I forgot about Yamaha's public apology, but that's probably because they didn't follow up. Starting in 2017, top Yamaha riders routinely scored similar numbers of podiums and finishes outside of the top 8 (including retirements). In my opinion, the only thing consistent about the M1 since 2017 is its inconsistency regardless of the rider. 

Since 2002, the riders champion has finished outside of the top-5 the following number of times (DNF's): 2002 - 1(1),  2003 - 0(0),  2004 - 2(2),  2005 - 1(1),  2006 - 3(1),  2007 - 1(0),  2008 -1(0),  2009 - 2(1),  2010 - 0(0),  2011 - 1(1),  2012 - 2(2),  2013 - 2(2), 2014 - 3(1),  2015 - 1(1),  2016 - 3(1),  2017 - 4(3),  2018 - 4(2),  2019 - 1(1),  2020 - 5(3),  2021 - 5(1),  2022 - Fabio currently at 3(0).

Since 2016 the top Yamaha rider has been outside of the top-5 (DNF): 2016 Valentino - 5(4),  2017 Maverick - 8(2),  2018 Valentino - 7(0),  2019 Maverick - 9(4),  2020 Franco - 7(3), 2021 Fabio 5(1). 

Fabio is the most consistent rider on the M1, but his performance relative to the recent past is still subpar. It's a new era, with ride height devices and wings stuck on everything. Maybe this is the new normal, and the future will reveal that Fabio is a model of consistent riding. Until then it just looks like Yamaha are well wide of the mark since Michelin returned to the premier class. 

Rossi 2018, highest finish 2nd, lowest finish 19th. Three of those finishes involve a crash, Argentina (Marquez collision), Malaysia (dropped it T1, running 1st, 4 laps to go), Valencia (wash out was looking good to challenge for the lead until red flag and a spill after the red flag). So excluding those obvious outliers you are left finish 2nd and lowest finish 8th in a total of 15 races. Of those 15 races four were outside of the top 5, five were podiums, four 4th place finishes, two 5th place finishes...pretty good.

More consistent than Fabio in 2019 and 2020.

It's just where they finish. A rider can finish between 12th and 8th for the entire season...they are then consistent. If a rider wins half the races in a season and an even spread of top ten finishes for the other half then they are not as consistent. Also, you tend to see more consistency the higher up the field you go because the lower you are in the race the more riders there are ahead of you with the potential for an early shower. This, independently of their 'speed', gives a boost in the finishing order. Take Rossi last year, very consistently slow relative to the rest of the field, finishing position up down up down, not consistent...the ups were usually caused by other riders dropping it. I do not want to look it up but it's probably a given that Rossi gained 10 times more places than Fabio due to other riders retiring.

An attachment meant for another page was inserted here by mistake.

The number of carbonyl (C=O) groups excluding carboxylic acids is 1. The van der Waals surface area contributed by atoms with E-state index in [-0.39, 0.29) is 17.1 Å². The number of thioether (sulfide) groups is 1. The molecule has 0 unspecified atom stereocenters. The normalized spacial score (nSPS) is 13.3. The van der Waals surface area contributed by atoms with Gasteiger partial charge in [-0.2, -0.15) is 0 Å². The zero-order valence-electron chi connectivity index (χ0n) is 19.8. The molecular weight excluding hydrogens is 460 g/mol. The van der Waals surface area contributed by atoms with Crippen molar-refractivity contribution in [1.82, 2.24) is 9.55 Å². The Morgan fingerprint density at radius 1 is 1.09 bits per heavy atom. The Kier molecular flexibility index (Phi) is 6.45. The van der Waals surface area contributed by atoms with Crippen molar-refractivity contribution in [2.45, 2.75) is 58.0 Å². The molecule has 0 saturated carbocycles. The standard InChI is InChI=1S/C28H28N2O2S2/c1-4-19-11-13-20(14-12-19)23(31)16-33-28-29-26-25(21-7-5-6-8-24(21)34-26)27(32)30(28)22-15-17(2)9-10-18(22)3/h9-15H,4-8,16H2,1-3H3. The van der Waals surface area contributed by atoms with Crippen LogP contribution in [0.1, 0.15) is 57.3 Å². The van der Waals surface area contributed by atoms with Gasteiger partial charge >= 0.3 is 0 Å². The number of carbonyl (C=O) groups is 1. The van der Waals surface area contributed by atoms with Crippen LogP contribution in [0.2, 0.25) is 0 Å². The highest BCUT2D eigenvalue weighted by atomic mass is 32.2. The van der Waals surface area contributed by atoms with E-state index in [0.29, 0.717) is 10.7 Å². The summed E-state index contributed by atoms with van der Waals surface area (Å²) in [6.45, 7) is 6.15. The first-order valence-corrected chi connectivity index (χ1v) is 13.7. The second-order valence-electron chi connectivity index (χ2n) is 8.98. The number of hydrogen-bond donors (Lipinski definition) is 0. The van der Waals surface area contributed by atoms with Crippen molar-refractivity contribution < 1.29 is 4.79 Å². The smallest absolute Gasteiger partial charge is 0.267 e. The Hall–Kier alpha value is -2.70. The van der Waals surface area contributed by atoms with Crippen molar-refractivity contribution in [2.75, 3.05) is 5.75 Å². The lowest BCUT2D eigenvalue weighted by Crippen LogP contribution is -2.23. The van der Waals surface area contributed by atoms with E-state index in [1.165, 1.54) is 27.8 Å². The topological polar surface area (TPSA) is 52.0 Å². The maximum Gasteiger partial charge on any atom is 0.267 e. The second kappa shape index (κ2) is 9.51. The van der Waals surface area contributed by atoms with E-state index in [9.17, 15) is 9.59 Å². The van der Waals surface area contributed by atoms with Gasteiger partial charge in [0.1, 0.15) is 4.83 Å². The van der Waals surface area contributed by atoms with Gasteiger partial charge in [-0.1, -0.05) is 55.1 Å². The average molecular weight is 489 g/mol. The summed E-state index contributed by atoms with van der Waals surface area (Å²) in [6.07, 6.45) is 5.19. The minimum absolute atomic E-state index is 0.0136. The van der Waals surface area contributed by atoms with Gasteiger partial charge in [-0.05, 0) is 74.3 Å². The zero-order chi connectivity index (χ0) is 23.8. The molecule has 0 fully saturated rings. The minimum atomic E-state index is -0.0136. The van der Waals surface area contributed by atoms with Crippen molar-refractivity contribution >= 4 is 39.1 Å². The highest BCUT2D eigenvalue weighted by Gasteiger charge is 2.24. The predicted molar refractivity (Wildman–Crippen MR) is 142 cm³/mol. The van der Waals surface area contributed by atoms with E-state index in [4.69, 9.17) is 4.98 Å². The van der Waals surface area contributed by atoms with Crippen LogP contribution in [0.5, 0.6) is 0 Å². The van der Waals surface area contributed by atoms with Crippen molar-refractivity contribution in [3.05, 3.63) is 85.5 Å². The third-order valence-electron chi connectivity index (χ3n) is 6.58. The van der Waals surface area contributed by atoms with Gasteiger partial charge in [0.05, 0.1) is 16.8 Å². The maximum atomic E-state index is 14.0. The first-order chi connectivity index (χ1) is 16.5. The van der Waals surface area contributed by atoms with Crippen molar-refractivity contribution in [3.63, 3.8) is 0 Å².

It doesn't matter it's a crazy conversation. I just meant to point out that in terms of results Mav was pretty consistent until 2020. Words have many uses and Mav never consistently delivered the 'expected' result given his FP performances but his finishes were actually pretty consistent.

Glad to see Mav turning things around. I had honestly given up on him. Hopefully he can get back to his winning ways soon. Aprilia is a great redemption story.

If the situation was as bad as has been implied? Why would Yamaha do the same? I guess Yamaha must have still seen something in Vinales, hoping that he would increase his tally of 9 wins and 19 podiums as he was always the king of testing. 

Many say a change is as good as a rest so maybe the fact he was sacked, got married, had a child was a huge change for him plus the realisation that if he couldn't get the Aprilia to work he would be out of MotoGP as they have been seen as a last chance seat?  I think in the pre Rivola days he would have found it very hard going as i don't think Albesiano liked the role that was thrust upon him as he seems to have softened in the last few years.

Great article for telling us who MV really is! His last experience with Yamaha was probably the best thing that ever happened to him career wise. He learned a lot about himself and found a good home. The article paints him as very happy with where he is in his life and surrounded by the best people he knows. He's doing a good job with Aprilia and he gets on well with his teammate. Meanwhile Aprilia goes from underdog to fan favorite! I love how this story is playing out for MV, Aleix, and the Aprilia MotoGP team. Motomatters seems to be the only place to get quality rider interviews. This one is the best yet!

Added video bit with Paolo expressing Maverick's needs from the Team around him and why w Amy in an "Inside The Paddock" interview before the Catalan race. 

Start at 6:40, end at 8:40 (what he says in the middle is relevant)

I've said everything I'd like re Maverick. But David Emmett is at a FANTASTIC level of journo performance right now. Doing interviews with the top people of distinctly high quality? I've been a fan since his entering MotoGP. On song, thank you SO much David! Neil Morrison too. 

Mr. Emmett's statement earlier in the year that he'd be concentrating on in-depth stuff rather than just reporting is working out brilliantly.

Pithy questions in the pre/post official pressers too. 

We have an insider at center of the circus! VIVA MOTOMATTERS and DAVID EMMETT!! Alien Journo.